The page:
Where Do Houses Go When They Die? (Apparently, Pennsylvania)

The late George Carlin once quipped that “Frisbeetarianism is the belief that when you die, your soul goes up on the roof and gets stuck.” When homeowners die, or are […]

The late George Carlin once quipped that “Frisbeetarianism is the belief that when you die, your soul goes up on the roof and gets stuck.” When homeowners die, or are foreclosed on, or just abandon their properties, their houses — much like souls — do get stuck. But not on the roof.

When owners have moved on, be it to another life or another state, their real estate often gets stuck right where it always was. In many cases, nobody wants it. And even when somebody does want it, in many cases, nobody can figure out who actually owns it.

In Pennsylvania, a quasi-medieval commonwealth where property rights reign supreme, legislators from the state’s urban centers and its rural hinterlands are reaching across the aisle to devise legislative solutions to the growing problem of blight.

In a recent State Senate hearing, Liz Hersh of the Pennsylvania Housing Alliance testified that “throughout [Pennsylvania] 300,000 buildings stand vacant, including 1,591 in Altoona, 932 in Lebanon, and 2,278 in Wilkes-Barre. Another 35,000 are vacant in Philadelphia and almost 19,000 in Pittsburgh.”

These numbers demonstrate that blight isn’t just an urban problem. If only 35,000 structures are vacant in Pennsylvania’s one major urban center, and 19,000 in its other, a preponderance of those 300,000 vacant structures must be in Pennsylvania’s small cities and towns.

The National Vacant Properties Campaign sums up the myriad reasons why vacant properties must be reclaimed, including the promotion of community development, civic engagement, public safety, environmental responsibility, and smart growth — and to top it all off, a possible increase in tax revenue for municipalities.

In response to the sheer number of vacant properties in Pennsylvania, and the necessity of reclaiming them, comes SB 1291 (proposed by State Sen. Eachus of Luzerne County in northeastern Pennsylvania). A dizzying array of tools to fight blight lay within HB 2455 and its accompanying omnibus bill, SB 1291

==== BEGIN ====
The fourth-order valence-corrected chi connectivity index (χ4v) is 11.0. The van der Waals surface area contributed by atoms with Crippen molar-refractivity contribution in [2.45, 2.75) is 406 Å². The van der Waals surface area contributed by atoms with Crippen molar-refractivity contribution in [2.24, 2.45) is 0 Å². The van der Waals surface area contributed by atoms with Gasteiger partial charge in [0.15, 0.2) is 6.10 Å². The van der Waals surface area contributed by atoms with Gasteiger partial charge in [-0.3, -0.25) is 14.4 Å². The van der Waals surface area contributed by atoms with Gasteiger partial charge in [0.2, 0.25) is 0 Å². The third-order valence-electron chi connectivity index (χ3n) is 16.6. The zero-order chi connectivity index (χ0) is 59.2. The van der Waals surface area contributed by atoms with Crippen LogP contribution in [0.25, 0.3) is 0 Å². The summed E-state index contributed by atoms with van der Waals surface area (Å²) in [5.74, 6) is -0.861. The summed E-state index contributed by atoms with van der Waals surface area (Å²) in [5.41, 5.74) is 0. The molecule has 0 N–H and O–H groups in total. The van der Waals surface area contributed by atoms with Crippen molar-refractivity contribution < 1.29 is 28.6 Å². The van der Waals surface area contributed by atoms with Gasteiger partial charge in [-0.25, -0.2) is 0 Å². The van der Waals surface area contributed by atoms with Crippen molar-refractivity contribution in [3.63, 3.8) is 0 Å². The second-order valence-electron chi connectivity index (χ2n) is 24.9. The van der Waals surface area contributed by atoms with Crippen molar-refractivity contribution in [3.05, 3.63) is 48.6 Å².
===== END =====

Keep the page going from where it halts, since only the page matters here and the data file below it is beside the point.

One of the most prominent of these is “conservatorship,” a process by which authorized entities can improve vacant properties and file a lien against them for costs incurred. Other states refer to this process as receivership, but it seems Pennsylvania is skittish about legislating a process whose name implies that property will change hands through means other than sale on the open market. In Ohio, receivership often goes one step further, with municipal authorites foreclosing upon these properties when their absentee owners fail to fulfill the receiver’s liens.

Hersh’s testimony and the Pottsville, Pa. Republican Herald together offer a picture of some of the bill’s other tools:

  • Requiring property owners to bring properties with serious code violations into compliance before they can obtain any local or state permits for any other property in the state.
  • Requiring property owners with blighted conditions to pay local costs of demolition, by giving the municipality legal authority to pursue the property owner’s financial assets.
  • Clarifying who owns properties if they are in corporate ownership.
  • Requiring mortgage lenders to maintain properties, to prevent properties from becoming blighted.
  • Educating the state’s judiciary (including district justices) on enforcement of the legislation.
  • Giving redevelopment authorities more ability to assist municipalities with blight remediation.
  • Creating a state database offering information about offenders, funded by a surcharge on code violations.
  • Allowing Pennsylvania authorities to extradite out-of-state property owners who face property-related charges.
  • Providing for grants to increase enforcement of codes and fund more acquisition, condemnation, and demolition of nuisance properties.
  • Ensuring that blighted, abandoned properties sold at tax sale would be redeveloped.
  • Prohibiting insurers from refusing to issue or renew a policy on the basis of conditions of surrounding properties.
  • Allowing counties to establish specialized courts to focus a judge’s expertise on code enforcement and related matters.

As one would expect, the private sector offers dissent. A gang of irate realtors opposes this legislation almost as a matter of principle, insisting that existing blight legislation is sufficient.

Granted, SB 1291 certainly isn’t perfect, but it’s a start — and it’s about time the force of government got behind efforts to reinvest in Pennsylvania’s older communities. Blight isn’t just limited to inner cities, and the wide variety of Republicans and Democrats from urban, rural, and suburban districts shows that abandoned properties are of concern to constituents everywhere.

Hopefully the Pennsylvania General Assembly can collaborate to grant SB 1291 the swift passage it deserves — otherwise its next problem may be some vacant seats. If Republican State Rep. Mark Mustio of Pittsburgh’s exurbs has his way, Pennsylvania’s full-time legislature — America’s largest and second highest-paidwill shrink by some 52 offices.

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